Would you jump out of an airplane? I'm sure some of you have, and I'm sure some of you answered absolutely not. But if you are in the absolutely not camp, I hate to say it, but this adorable dog is braver than you. Otis (a pug) not only goes skydiving with his owner, professional skydiver Will DaSilva, he enjoys the experience. Safely nestled in a harness built just for him, Otis is more afraid to go to the vet than he is to jump out of a plane. This little dog is now a pro, going on bigger and better jumps. Adorable (check out those goggles!) and badass.
Every year, entries in the Nikon Small World competition are stunningly beautiful. The competition receives thousands of submissions of extremely close-up photography from scientists and photomicrographers around the world. These pictures are captured with the help of microscopes, and allow us to see things in amazing detail that we wouldn't normally be able to. The photographs are truly works of art, making things that might make us shudder, like the ant's head above, appear completely breathtaking.
The winners of the competition will be determined by a panel of judges, but the public can help choose the winner of the popular vote. The judges will make their selections on October 4th and people can check out the gallery of more than 100 finalists and choose the popular vote until October 31st. Check out a few of our favorite entries in the competition after the jump.
Everyone knows that ancient Egyptians headed into the afterlife looking their best. The beautiful garments and jewels found in their tombs centuries ago is evidence of this. However, new research suggests that the Egyptians took looking good even in death to even bigger extremes. Researchers from the University of Manchester, UK have uncovered evidence of styling with hair gel on ancient Egyptian mummies.
Led by Natalie McCreesh, the researchers found that men and women would have their hair styled with a fat-based "gel" when they were embalmed. The researchers studied hair samples from 15 mummies from the Kellis 1 cemetery in Dakhla, oasis, in Egypt, which is a community cemetery dating back 3,000 years. The researchers also evaluated mummies from museum collections for a sample of mummies of both sexes between the ages of 4 and 58, ranging from 3,500 to 2,300 years ago.
It's alright officers, they were just holding the samples for a friend. Researchers at the company Medicinal Genomics have published the raw data of the Cannabis sativa genome. Yes, scientists sequenced the DNA of weed. You know, for medical reasons.
The raw data, including some 131 billion bases of shotgun sequence, have not yet been assembled into contiguous chunks for more detailed analysis. Still, the company released the information on Amazon's EC2 public cloud computing service. According to Medicinal Genomics founder Kevin McKernan, when the fragments of data are assembled the C. sativa genome will likely be around 400 million bases, more complex that other plants like the model organism Arabidopsis thaliana.Read More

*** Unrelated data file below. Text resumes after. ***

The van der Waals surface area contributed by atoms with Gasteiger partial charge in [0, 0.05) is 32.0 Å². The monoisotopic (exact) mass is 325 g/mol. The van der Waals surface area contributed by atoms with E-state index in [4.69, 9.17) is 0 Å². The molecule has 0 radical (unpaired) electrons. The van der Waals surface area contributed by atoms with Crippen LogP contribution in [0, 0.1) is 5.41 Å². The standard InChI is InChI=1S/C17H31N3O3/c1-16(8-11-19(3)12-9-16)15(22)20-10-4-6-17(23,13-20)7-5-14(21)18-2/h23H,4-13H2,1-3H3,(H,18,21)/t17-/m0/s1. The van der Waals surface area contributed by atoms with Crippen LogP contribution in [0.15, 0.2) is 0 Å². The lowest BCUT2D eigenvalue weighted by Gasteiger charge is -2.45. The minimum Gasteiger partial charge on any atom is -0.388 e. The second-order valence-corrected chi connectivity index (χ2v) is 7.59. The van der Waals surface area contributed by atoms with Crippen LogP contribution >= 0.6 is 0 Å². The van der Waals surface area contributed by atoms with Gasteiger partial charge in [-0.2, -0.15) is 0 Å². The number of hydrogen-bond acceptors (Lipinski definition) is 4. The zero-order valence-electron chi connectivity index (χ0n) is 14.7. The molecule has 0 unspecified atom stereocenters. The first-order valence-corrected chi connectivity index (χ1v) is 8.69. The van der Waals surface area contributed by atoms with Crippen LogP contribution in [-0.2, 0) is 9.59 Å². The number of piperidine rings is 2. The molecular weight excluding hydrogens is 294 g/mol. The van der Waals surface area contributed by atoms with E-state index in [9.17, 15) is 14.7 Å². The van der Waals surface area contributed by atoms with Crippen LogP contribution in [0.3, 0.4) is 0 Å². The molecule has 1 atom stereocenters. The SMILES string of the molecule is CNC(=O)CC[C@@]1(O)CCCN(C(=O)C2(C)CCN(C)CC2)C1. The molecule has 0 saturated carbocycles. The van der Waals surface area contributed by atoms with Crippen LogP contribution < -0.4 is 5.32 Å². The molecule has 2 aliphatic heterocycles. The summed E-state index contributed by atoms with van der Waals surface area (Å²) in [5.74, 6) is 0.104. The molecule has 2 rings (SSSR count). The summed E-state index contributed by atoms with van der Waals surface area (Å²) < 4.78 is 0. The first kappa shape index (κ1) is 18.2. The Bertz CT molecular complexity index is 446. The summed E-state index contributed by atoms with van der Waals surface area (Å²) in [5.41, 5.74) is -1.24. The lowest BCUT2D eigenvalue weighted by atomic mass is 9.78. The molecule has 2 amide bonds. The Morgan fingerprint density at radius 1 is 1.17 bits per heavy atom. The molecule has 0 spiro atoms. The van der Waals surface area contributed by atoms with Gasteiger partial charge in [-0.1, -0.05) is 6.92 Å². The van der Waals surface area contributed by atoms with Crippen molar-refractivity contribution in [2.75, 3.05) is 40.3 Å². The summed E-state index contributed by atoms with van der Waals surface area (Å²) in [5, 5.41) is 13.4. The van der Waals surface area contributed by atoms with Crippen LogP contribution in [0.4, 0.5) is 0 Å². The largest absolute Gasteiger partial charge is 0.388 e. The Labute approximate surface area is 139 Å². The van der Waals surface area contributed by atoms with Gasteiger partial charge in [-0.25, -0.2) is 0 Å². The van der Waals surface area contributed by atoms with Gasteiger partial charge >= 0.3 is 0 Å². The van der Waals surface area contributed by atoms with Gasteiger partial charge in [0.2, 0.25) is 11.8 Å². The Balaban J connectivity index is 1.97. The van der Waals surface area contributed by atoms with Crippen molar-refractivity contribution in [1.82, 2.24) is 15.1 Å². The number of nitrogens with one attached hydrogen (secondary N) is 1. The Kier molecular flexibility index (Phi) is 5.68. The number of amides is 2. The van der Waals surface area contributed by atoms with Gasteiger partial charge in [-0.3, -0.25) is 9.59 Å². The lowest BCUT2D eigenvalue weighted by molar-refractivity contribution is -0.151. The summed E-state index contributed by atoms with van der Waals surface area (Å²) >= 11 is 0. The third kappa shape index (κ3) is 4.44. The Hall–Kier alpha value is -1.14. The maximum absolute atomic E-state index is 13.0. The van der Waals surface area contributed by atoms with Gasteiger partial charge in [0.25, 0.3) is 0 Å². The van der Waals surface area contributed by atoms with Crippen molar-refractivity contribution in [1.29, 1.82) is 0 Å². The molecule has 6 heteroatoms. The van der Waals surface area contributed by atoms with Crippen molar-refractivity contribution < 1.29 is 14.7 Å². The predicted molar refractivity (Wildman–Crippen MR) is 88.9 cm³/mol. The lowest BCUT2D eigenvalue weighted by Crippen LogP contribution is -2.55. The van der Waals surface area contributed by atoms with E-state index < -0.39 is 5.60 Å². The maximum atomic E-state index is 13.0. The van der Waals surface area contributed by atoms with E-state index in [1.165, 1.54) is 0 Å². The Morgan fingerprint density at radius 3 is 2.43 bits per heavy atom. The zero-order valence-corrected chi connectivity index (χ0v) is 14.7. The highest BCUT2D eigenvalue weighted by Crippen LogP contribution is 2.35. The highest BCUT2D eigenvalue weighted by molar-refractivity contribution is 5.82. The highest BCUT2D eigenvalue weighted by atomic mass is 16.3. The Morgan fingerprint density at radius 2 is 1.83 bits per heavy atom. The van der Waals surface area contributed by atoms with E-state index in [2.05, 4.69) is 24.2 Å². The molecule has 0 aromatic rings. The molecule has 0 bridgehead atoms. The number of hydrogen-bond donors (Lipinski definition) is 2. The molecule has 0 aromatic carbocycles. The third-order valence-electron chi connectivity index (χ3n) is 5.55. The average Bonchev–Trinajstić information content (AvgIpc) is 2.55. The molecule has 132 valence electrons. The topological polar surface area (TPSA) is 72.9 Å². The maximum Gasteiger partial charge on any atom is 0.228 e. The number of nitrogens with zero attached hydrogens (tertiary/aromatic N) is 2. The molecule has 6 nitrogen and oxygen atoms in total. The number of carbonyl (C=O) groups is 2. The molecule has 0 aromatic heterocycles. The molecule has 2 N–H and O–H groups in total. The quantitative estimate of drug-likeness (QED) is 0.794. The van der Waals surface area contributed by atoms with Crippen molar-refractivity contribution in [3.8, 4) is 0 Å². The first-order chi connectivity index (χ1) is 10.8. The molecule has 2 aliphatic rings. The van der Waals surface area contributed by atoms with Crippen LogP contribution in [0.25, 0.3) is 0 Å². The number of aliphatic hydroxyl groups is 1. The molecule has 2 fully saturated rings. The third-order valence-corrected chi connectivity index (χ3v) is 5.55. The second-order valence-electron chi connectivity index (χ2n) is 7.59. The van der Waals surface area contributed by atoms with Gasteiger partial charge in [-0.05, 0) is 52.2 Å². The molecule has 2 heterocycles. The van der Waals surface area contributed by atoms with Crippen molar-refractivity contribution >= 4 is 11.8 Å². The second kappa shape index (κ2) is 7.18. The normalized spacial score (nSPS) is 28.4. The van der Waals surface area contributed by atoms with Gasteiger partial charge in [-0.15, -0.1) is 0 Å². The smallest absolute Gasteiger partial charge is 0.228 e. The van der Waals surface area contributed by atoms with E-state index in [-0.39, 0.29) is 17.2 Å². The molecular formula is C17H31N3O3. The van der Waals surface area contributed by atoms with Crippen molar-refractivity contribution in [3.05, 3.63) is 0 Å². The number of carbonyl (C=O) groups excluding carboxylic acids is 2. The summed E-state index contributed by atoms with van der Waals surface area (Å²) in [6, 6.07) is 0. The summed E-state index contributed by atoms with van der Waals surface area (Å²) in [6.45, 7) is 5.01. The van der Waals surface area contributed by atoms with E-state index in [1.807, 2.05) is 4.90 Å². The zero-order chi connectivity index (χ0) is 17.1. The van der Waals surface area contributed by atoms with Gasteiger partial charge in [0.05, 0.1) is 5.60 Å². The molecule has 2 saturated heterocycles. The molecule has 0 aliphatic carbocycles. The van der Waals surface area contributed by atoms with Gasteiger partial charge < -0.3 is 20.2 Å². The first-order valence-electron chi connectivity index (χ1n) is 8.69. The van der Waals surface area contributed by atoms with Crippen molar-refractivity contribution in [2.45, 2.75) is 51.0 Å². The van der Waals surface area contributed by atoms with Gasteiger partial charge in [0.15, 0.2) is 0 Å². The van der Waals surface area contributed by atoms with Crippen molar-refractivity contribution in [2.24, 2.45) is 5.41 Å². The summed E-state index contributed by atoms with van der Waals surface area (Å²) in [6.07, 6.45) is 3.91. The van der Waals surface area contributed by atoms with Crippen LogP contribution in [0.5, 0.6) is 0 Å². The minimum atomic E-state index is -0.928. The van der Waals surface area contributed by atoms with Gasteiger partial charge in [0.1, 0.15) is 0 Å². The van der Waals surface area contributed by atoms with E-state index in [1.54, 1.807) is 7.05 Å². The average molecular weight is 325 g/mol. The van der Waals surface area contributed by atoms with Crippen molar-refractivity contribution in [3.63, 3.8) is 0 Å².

A new analysis conducted on lunar rocks brought back to Earth by the Apollo 16 astronauts has led researchers to believe that the moon may be 60 million years younger than previously thought. This would make the current prevailing theory about how the moon formed impossible. The new results date the moon at around 4.36 billion years old, which means that the moon formed around the same time as the oldest crusts on Earth (4.4 billion year old zircons from Australia.)
Led by Lars Borg of the Lawrence Livermore National Laboratory in CA, the researchers used new refining techniques to study the isotopes lead and neodymium in a 1.88gram sample of ferroan anorthosites (FAN) from NASA's lunar rock collection. The 4.36 billion year number refers to the time when the sample crystallized. This opposes the giant impact theory, the currently favored theory about moon formation (although this theory has itself been called into question lately.)
A team of researchers from the University of California at San Diego have found that thermal imaging cameras can be used to steal PIN numbers when people make a cash withdrawal from an ATM. Residual heat from a person's finger when it touches the keypad to punch in their PIN can be viewed with an infrared camera to give away your combination without anyone having to actually see your finger on the button.
For criminals, thermal imaging has some advantages. Whether or not the user visually blocks the keypad while they type their number will make no difference, and PIN harvesting can still be automated to provide crooks with a leg up. Researchers Keaton Mowery, Sarah Meiklejohn and Stefan Savage of UCSD studied 21 volunteers punching in 27 randomly selected PIN numbers on plastic and brushed metal keys. The study showed that plastic PIN pads retain the heat signature from the finger the longest showing which numbers and which order they were pressed.
You know the Internet is getting carried away with itself when NASA has to issue a press release just to assure everyone that we aren't facing armageddon. What seems to be a rather insignificant story about a comet passing close (but not too close) to Earth has gotten wrapped up in doomsday predictions and run-for-the-hills hysteria. Never fear, life as we know it isn't about to end. At least, not from anything that has to do with the Comet Elenin, which is set to pass by Earth some 22 million miles (35 million kilometers) away during its closest approach on Oct. 16, 2011.